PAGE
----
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MicroRNA expression profiles in human cancer cells after ionizing radiation



MicroRNAs are regulators of central cellular processes and are implicated in the pathogenesis and prognosis of human cancers. MicroRNAs also modulate responses to anti-cancer therapy. In the context of radiation oncology microRNAs were found to modulate cell death and proliferation after irradiation. However, changes in microRNA expression profiles in response to irradiation have not been comprehensively analyzed so far. The present study's intend is to present a broad screen of changes in microRNA expression following irradiation of different malignant cell lines.

Materials and methods

1100 microRNAs (Sanger miRBase release version 14.0) were analyzed in six malignant cell lines following irradiation with clinically relevant doses of 2.0 Gy. MicroRNA levels 6 hours after irradiation were compared to microRNA levels in non-irradiated cells using the "Geniom Biochip MPEA homo sapiens".


Hierarchical clustering analysis revealed a pattern, which significantly (p = 0.014) discerned irradiated from non-irradiated cells. The expression levels of a number of microRNAs known to be involved in the regulation of cellular processes like apoptosis, proliferation, invasion, local immune response and radioresistance (e. g. miR-1285, miR-24-1, miR-151-5p, let-7i) displayed 2 - 3-fold changes after irradiation. Moreover, several microRNAs previously not known to be radiation-responsive were discovered.


Ionizing radiation induced significant changes in microRNA expression profiles in 3 glioma and 3 squamous cell carcinoma cell lines. The functional relevance of these changes is not addressed but should by analyzed by future work especially focusing on clinically relevant endpoints like radiation induced cell death, proliferation, migration and metastasis.


MicroRNAs are small non-coding RNAs of typically 20 - 22 base pairs length. They are involved in gene regulation at the post-transcriptional level by silencing mRNA translation. To date more than 1000 microRNAs have been discovered. MicroRNAs are involved in the regulation of diverse cellular processes, including programmed cell death, proliferation, differentiation, metabolism, migration and stress responses (for review see [1]). Notably, a single microRNA potentially regulates a wide range of target genes resulting in a global impact on gene expression [2].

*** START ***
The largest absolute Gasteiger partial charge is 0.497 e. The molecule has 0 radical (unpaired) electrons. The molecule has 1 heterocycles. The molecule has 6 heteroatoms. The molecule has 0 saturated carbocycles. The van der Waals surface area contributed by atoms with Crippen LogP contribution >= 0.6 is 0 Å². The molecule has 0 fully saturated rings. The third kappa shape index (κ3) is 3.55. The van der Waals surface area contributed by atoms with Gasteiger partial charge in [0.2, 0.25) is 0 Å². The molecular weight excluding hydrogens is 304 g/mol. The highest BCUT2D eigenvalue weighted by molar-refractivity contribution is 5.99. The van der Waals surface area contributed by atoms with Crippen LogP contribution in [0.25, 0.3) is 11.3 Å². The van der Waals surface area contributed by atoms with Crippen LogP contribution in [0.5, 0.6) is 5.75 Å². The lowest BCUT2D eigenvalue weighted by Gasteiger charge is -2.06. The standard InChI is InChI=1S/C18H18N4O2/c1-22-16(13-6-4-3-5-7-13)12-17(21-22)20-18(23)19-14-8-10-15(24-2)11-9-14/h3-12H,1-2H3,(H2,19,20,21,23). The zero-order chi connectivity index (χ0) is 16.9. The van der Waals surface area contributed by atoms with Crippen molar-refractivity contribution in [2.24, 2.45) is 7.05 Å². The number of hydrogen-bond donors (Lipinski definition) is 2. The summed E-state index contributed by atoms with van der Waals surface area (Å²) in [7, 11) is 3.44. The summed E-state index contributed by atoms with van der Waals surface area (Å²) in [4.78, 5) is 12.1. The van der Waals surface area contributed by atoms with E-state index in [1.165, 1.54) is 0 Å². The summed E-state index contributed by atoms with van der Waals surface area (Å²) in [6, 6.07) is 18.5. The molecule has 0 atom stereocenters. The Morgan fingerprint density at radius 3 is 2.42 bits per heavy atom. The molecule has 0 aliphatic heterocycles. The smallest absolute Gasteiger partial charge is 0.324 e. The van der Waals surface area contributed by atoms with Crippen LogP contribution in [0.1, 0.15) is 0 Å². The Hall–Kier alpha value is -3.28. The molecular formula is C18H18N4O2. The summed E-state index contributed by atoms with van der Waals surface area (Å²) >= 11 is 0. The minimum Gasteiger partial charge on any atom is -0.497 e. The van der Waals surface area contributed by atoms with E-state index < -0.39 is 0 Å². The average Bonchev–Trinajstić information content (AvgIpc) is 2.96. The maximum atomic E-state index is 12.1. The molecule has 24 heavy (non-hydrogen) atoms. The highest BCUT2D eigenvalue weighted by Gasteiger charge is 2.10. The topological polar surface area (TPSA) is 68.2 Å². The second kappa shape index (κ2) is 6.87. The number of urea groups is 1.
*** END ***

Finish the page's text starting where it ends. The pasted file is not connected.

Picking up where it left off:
As central regulators of gene expression, microRNAs have been implicated in the pathogenesis of human cancers, acting either as tumor suppressors [3, 4] or as oncogenes [5]. In fact, certain microRNA profiles of human cancers have been found to correlate with the malignant phenotype of cancer cells when compared to normal cells (for review see [6]). Clinically important, the expression of distinct microRNAs seems to be associated with the prognosis [7] and may also predict the efficacy of therapeutic interventions, including radiotherapy [8, 9]. In fact, microRNAs have been shown to modulate the radiosensitivity of lung cancer cells in vitro [10] and breast cancer cells in vivo [11]. Moreover, normal cells show altered levels of microRNAs in response to ionizing radiation [12, 13].

The response of cancer cells to ionizing radiation has been extensively studied resulting in the discovery of central regulators of radiosensitivity. However, irradiation-induced alterations in microRNA profiles have hitherto not been analyzed. This stimulated us to perform the present study: a microarray based analysis of irradiation-induced changes in all microRNAs published in the Sanger miRBase release version 14.0 (see We describe alterations in the abundance of 1100 microRNAs in six malignant cell lines following irradiation. To our knowledge this represents the broadest analysis of irradiation induced changes in microRNA patterns to date.

Materials and methods

Cell culture

For the analysis of characteristic microRNA patterns, six different cell lines were used: Squamous cell carcinoma of the head and neck (SCC-4, SCC-25, CAL-27) and cell lines from brain tumors (LN229, T98G, U-87 MG). SCC-4, SCC-25 and CAL-27 were purchased from the "Deutsche Sammlung von Mikroorganismen und Zellkulturen" (DSMZ, Braunschweig Germany), T98G and U-87 MG were purchased from the European Collection of Cell Cultures (ECACC, UK). LN229 was a gift from the Department of Neurosurgery, University of Munich. SCC-4 and SCC-25 were grown in Dulbecco's MEM/Ham's F-12 medium supplemented with 20% fetal bovine serum (FBS) and Hydrocortisone (40 ng/ml) and Sodium Pyruvate (1 mM), respectively. CAL-27 were grown in Dulbecco's MEM, supplemented with 10% FBS. LN229, T98G, U-87 MG were grown in Earles buffered Salt Solution (EBSS), supplemented with 10% FBS, Sodium Glutamine (2 mM), Non Essential Amino Acids (1x) and Sodium Pyruvate (1 mM). All media and supplements were purchased from Biochrom, Germany.